On Tuesday, Wyden revealed his efforts to get Clapper to tell him about the program and called for hearings to discuss the programs. He was also among a group of senators who introduced legislation to force the government to declassify opinions of a secret court that authorizes the surveillance.

“The American people have the right to expect straight answers from the intelligence leadership to the questions asked by their representatives,” Wyden said.

Clapper’s spokesman did not comment on Wyden’s statement. But in an interview with NBC News earlier this week, Clapper said he “responded in what I thought was the most truthful or least most untruthful manner, by saying, ‘No,”’ because the program was classified.

The Senate Intelligence Committee will be briefed on the programs again Thursday.

Congressional leaders and intelligence committee members have been routinely briefed about the spy programs, officials said, and Capitol Hill has at least twice renewed laws approving them. But the disclosure of their sheer scope stunned some lawmakers, shocked foreign allies from nations with strict privacy protections and emboldened civil liberties advocates who long have accused the government of being too invasive in the name of national security.

On the heels of new polls showing a majority of Americans support some aspects of the spy programs, lawmakers defended the daily surveillance of billions of phone and Internet records that they said have helped make the U.S. safer in the years after the 9/11 attacks. A poll by The Washington Post and the Pew Research Center conducted over the weekend found Americans generally prioritize the government’s need to investigate terrorist threats over the need to protect personal privacy.

But a CBS News poll conducted June 9-10 showed that while most approve of government collection of phone records of Americans suspected of terrorist activity and Internet activities of foreigners, a majority disapproved of federal agencies collecting the phone records of ordinary Americans. Thirty percent agreed with the government’s assessment that the revelation of the programs would hurt the U.S.’ ability to prevent future terrorist attacks, while 57 percent said it would have no impact.

Instead, ire focused on Snowden, the CIA employee-turned-NSA contractor who admitted in an online interview that he exposed the programs in an attempt to safeguard American privacy rights from government snooping.

“He’s a traitor,” Boehner said on ABC’s “Good Morning America.”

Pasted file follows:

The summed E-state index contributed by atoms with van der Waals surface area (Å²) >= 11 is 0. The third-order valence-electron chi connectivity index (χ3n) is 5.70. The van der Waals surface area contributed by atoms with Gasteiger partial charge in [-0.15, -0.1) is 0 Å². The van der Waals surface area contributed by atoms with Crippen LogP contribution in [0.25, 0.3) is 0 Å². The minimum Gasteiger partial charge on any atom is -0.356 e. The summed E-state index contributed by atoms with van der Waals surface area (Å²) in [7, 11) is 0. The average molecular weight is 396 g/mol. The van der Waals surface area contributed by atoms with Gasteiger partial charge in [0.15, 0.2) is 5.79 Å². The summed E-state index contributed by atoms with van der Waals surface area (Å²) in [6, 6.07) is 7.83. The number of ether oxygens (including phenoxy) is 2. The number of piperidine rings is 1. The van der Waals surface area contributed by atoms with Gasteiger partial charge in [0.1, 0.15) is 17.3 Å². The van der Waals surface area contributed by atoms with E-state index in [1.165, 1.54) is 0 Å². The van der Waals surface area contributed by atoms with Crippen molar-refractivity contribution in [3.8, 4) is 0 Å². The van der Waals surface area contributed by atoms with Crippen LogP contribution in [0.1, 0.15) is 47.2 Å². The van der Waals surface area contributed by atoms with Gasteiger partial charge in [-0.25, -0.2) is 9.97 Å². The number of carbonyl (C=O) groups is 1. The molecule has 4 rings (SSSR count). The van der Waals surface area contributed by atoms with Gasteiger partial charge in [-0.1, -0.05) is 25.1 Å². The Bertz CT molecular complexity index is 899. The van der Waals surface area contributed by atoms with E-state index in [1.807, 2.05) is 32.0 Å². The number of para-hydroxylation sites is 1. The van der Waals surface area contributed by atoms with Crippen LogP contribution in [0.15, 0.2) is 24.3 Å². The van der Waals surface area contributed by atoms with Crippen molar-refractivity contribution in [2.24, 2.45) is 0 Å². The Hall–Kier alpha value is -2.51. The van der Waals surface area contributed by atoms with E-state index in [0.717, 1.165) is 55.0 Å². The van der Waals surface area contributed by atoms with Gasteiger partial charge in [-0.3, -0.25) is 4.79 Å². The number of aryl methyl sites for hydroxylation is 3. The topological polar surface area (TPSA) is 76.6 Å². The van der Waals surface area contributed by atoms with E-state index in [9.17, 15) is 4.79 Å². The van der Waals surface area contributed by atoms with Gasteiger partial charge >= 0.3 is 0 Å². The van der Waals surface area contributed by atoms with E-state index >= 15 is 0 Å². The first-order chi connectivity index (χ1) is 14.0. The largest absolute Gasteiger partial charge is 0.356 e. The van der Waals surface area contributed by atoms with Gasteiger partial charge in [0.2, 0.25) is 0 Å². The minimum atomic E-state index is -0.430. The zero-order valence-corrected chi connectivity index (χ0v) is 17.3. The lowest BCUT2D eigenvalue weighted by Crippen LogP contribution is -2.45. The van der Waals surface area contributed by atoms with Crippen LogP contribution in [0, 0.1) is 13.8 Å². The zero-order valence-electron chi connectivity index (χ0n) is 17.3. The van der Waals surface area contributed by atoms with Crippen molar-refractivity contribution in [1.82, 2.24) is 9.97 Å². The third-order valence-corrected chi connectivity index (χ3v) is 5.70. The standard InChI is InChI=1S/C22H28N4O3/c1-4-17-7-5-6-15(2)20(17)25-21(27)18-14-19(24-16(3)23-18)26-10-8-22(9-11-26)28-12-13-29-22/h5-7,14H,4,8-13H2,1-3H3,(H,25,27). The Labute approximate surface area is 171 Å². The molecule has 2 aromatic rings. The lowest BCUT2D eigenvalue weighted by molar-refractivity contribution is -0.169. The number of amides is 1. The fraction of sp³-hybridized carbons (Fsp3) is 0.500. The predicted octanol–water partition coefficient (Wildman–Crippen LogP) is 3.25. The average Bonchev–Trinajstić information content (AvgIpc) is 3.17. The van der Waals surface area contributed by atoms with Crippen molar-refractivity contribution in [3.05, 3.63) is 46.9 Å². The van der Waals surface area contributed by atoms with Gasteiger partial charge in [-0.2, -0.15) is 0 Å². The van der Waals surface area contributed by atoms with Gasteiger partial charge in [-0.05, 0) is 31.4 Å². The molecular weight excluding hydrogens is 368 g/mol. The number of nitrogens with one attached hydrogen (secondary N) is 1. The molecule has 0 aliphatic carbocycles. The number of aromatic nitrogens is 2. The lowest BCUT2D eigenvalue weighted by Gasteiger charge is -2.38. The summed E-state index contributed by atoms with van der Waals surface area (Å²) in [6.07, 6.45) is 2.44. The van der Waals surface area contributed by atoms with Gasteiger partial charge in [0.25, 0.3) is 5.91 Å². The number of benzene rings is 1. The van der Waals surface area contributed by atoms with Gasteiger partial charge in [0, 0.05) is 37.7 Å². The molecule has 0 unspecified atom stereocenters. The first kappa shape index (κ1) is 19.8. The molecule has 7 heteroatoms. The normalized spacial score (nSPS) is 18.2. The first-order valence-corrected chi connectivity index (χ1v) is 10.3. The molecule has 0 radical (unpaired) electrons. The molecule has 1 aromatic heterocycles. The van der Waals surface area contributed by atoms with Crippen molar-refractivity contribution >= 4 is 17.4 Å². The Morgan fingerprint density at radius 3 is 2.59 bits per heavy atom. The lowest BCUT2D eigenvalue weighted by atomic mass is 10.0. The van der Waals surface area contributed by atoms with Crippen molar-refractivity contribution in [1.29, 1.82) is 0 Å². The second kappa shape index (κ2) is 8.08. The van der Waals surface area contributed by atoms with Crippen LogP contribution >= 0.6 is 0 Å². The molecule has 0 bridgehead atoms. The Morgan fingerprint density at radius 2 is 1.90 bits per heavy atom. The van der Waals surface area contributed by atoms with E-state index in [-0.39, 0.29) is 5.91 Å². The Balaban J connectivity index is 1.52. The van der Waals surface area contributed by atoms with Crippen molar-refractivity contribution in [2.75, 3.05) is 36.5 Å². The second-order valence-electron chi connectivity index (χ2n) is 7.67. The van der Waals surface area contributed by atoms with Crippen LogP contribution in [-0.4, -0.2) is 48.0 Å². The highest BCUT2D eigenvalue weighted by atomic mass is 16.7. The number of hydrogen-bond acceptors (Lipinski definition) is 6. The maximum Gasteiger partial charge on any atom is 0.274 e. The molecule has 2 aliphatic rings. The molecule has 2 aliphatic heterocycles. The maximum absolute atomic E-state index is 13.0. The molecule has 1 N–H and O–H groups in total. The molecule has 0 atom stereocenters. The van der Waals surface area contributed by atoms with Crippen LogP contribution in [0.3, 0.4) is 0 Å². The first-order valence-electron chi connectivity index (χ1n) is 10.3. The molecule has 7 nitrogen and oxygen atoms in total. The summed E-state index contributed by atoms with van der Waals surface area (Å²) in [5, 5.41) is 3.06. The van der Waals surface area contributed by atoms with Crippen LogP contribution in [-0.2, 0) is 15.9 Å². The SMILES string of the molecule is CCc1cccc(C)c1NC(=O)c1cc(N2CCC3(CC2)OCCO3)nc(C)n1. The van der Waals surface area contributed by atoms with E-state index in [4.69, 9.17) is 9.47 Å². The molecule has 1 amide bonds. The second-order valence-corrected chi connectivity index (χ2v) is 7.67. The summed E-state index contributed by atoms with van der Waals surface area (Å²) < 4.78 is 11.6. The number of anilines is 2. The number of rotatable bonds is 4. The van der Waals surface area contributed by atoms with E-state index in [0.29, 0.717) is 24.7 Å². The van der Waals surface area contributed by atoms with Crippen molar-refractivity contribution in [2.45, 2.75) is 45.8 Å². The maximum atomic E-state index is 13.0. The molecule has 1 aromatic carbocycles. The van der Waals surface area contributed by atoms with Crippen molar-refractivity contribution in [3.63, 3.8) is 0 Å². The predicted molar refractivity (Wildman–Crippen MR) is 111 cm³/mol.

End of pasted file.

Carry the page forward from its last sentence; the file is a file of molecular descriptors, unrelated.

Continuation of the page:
“The disclosure of this information puts Americans at risk,” Boehner said. “It shows our adversaries what our capabilities are. And it’s a giant violation of the law.”

His comments echoed a growing chorus in Congress condemning Snowden’s actions.

“This is treason,” Sen. Bill Nelson, D-Fla., said late Monday.

Senate Intelligence Committee Chairwoman Dianne Feinstein, D-Calif., also chimed in Monday, calling the disclosure “an act of treason,” and that Snowden should be prosecuted.

Only one American — fugitive al-Qaida propaganda chief Adam Gadahn — has been charged with treason since the World War II era. A law enforcement official said prosecutors were building a case against Snowden on Tuesday and had not decided what charges would be brought against him.

The official spoke on condition of anonymity because there is no final decision on the charges. But it’s unlikely that Snowden would be charged with treason, which carries the death penalty as a punishment, and therefore could complicate extradition from foreign countries.

Snowden, who was formally fired Tuesday from his job with government contracting firm Booz Allen Hamilton, was last seen in Hong Kong. In a video interview with The Guardian newspaper, Snowden admitted to revealing the two classified NSA programs. U.S. officials have said Snowden would have had to sign a non-disclosure agreement to handle the classified material, and at the least could be prosecuted for violating it.

Snowden’s exact whereabouts were unknown Tuesday.

1
Text Only
Headline News
  • Obama Exporting Pollu_time.jpg ‘Not in my backyard’: U.S. sending dirty coal abroad

    As  the Obama administration weans the U.S. off dirty fuels blamed for global warming, energy companies have been sending more of America’s unwanted energy leftovers to other parts of the world where they could create even more pollution.